Our Thinking

The iPad as Productivity Tool - Fact or Fiction?

Posted by Martin Bajt on Jul 9, 2012 3:00:19 AM

Last month I plunged into an experiment: could an iPad be a useful tool in my consultant utility belt?

The iPad has become a fairly common sight among not only the general consumer population, but the on-the-go professional as well (I’ll refrain from using the term “road warrior” as that’s one of those terms that’s been overused, and quite frankly, doesn’t apply to me). Given that we’re now into the 3rd generation of the iPad and there are a bazillion apps (ok, maybe bazillion is an exaggeration, but definitely a lot), I thought it was time to see if it made sense for me to use one, both while delivering consulting services at a client site, as well as for fulfilling some internal organizational roles.

I’m tired of starting a new notebook every time I go to a meeting and can’t find the notebook I started last time…

It’s confession time: I’m not always as organized as I appear to be (or like to be). I’ve probably started a dozen notebooks in the past couple of years, vowing that this time will be different. At least until the next time I need to start a new one. (By the way, I mean those old-fashioned notebooks, the ones you write in, lest you think I’ve lost thousands of dollars of electronic equipment.) Sometimes I start a new one because my other one isn’t at hand. Sometimes I start a new one because I think I should logically separate my notebooks based on my role – a notebook for my current client project, a notebook for my career mentor work, and so on. Truth be told, this hasn’t worked for me very well; I know some people are good at doing this, and I admire you, ok?

So this was part of the motivation for me wanting to try using the iPad – it had the size and light weight of a notebook, but also the ability to help me logically organize the information I need to keep and access.

There are these things called laptops that some people use…

I’ve got one of those – several in fact. I’ve got a personal one at home, Online provides me with one, as does my current client. And let me be clear – this experiment isn’t about iPad versus laptop. This is about using the right tool for the right job. We’ve all heard that expression – “If all you have is a hammer, every problem looks like a nail” – but like all of you, I’m dealing with more than just nails. And quite honestly, I don’t carry my hammer all day long.

As portable as they are, it’s not always convenient or necessary to bring my laptop to every meeting I go to, or every other time I leave my desk. There’s not always a place to plug it in (my battery has run low way too many times during a crucial moment to risk not bringing a charger); and by the time I plug in the charger, a network cable and a mouse (I’m not all that good with the track pads, which is interesting given that the iPad is in some a ways a large track pad), I’ve taken up a fair bit of real estate at the table (not to mention people getting hung up in all the cords that invariably lay in their way). And then there’s the time it takes to boot up (or wake up from sleep mode), and so on and so forth – my meeting or conversation can be half done before I’m ready to do anything with my laptop.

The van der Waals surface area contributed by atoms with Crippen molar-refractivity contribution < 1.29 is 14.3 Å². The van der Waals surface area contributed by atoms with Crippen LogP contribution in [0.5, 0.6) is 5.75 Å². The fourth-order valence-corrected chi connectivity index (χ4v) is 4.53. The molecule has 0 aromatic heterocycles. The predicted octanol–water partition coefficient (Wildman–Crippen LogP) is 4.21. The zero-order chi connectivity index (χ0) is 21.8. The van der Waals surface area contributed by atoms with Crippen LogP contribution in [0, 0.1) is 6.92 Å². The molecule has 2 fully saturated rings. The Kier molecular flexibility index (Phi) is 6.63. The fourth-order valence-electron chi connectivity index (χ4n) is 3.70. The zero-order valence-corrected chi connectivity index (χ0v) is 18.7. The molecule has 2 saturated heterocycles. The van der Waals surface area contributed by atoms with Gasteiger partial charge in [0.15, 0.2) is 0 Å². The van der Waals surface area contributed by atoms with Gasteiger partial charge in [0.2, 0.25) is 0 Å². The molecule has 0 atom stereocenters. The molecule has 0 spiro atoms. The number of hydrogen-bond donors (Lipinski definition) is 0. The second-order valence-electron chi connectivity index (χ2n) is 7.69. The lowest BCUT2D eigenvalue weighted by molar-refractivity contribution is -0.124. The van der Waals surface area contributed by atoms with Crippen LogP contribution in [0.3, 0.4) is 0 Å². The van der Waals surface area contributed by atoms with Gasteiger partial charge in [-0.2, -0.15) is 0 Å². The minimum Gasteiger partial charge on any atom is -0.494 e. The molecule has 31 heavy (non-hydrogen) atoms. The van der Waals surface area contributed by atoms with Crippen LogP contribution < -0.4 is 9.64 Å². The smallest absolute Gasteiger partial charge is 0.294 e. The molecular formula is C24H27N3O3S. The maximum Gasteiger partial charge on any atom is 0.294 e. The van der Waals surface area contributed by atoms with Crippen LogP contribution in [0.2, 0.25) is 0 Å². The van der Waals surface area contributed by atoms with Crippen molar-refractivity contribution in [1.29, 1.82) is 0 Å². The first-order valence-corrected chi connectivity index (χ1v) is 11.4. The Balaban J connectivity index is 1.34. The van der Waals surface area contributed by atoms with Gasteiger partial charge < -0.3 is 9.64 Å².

Experiments are great -- until they prove you wrong. Or you manipulate the results – but that wouldn’t be scientifically ethical...

I’m not a scientist (although I like to think I’m ethical). I’ll do my best to present a fair set of results – what worked and what didn’t. I’ll admit that there might be some bias as I almost exclusively use Apple products at home, but I’ll try hard not to let that influence me. Do I want to show that the iPad is a good tool? Absolutely. But I’m not the type of person who will continue to use something if it doesn’t work. If in six months’ time you see me carrying my old fashioned notebook again, you’ll know that, at least for me, the iPad as a productivity tool was fiction.

Over the next few months I’ll be reporting back to you on a regular basis to let you know how things are going. I’ll be looking at the iPad and app use in three broad categories: accessing information, capturing information, and presenting information.

If you have any questions, comments, or personal experiences using an iPad, I’d love to hear from you.

 

Read all the posts in this series:

Part 1 - http://ig.obsglobal.com/2012/07/the-ipad-as-productivity-tool-fact-or-fiction/

Part 2 - http://ig.obsglobal.com/2012/08/the-ipad-as-productivity-tool-fact-or-fiction-part-2/

Part 3 - http://ig.obsglobal.com/2012/09/the-ipad-as-productivity-tool-fact-or-fiction-part-3/

Part 4 - http://ig.obsglobal.com/2012/10/the-ipad-as-productivity-tool-fact-or-fiction-part-4/

Part 5 - http://ig.obsglobal.com/2012/11/the-ipad-as-productivity-tool-fact-or-fiction-part-5/

Conclusion - http://ig.obsglobal.com/2013/03/the-end-is-near/

 

 

Topics: Professional Effectiveness

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